It was a big occasion when Zoe lost her first tooth, one worthy of a Skype call to Grandma Vegas. I oohed and aahed as she preened and smiled. It was far more memorable than if she’d simply sent a picture.

Keeping connected to faraway family members is only one of the ways I use Skype. Nearly every day is a little brighter thanks to that bit of technology.

Yesterday I needed a small change on my Web site, so I Skyped Lisa Tarrant, my Web Wizard, who lives in Massachusetts. In the past, I’d have told her what I wanted and then checked my site when the call was finished. With Skype, I could see the changes as she made them.

I tune into teleclasses, consult with clients, and have regular conference calls with Alice Barry and Sandy Dempsey to plan the Joyfully Jobless Jamboree from my desktop.

Last week, Alice and I were trying to solve a Jamboree problem via e-mail and not getting very far. Alice suggested a call, we talked face to face and had the solution in no time.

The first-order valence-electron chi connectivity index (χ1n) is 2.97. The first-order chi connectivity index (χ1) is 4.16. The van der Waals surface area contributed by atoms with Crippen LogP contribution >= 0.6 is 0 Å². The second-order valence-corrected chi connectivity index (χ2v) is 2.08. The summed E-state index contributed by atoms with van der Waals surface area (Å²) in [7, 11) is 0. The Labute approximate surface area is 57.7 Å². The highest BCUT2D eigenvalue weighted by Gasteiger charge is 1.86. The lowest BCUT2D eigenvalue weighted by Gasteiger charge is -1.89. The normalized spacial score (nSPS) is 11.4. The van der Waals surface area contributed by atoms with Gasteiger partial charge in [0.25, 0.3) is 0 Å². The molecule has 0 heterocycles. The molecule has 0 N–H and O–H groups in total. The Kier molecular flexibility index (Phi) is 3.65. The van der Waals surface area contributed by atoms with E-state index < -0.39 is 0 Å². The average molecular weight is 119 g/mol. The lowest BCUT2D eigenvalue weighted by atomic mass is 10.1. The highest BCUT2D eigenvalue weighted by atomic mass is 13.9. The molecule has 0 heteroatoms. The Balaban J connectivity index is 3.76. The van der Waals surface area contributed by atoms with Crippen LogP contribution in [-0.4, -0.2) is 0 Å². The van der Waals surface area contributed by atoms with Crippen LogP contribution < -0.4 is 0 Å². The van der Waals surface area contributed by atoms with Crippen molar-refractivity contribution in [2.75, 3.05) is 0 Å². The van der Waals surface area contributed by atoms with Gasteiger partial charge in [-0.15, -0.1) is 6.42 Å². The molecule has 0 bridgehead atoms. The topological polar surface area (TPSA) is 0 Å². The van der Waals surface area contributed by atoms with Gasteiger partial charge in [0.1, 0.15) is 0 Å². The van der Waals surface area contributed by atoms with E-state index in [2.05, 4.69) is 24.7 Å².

On Saturday, I began my morning with a long overdue chat with my friend Georgia who recently moved to Sweden. Seeing her sitting at her kitchen table at her new home made the conversation more special.

Have something new I want to show my sister Margaret in California? Show and Tell is just a Skype call away.

Then there was the recent evening that Sandy Dempsey sent me an e-mail with a link to a video she had just spent three hours creating about the adventures of Flat Barbara. I could see she was still online, so I promptly Skyped her to congratulate her on the project.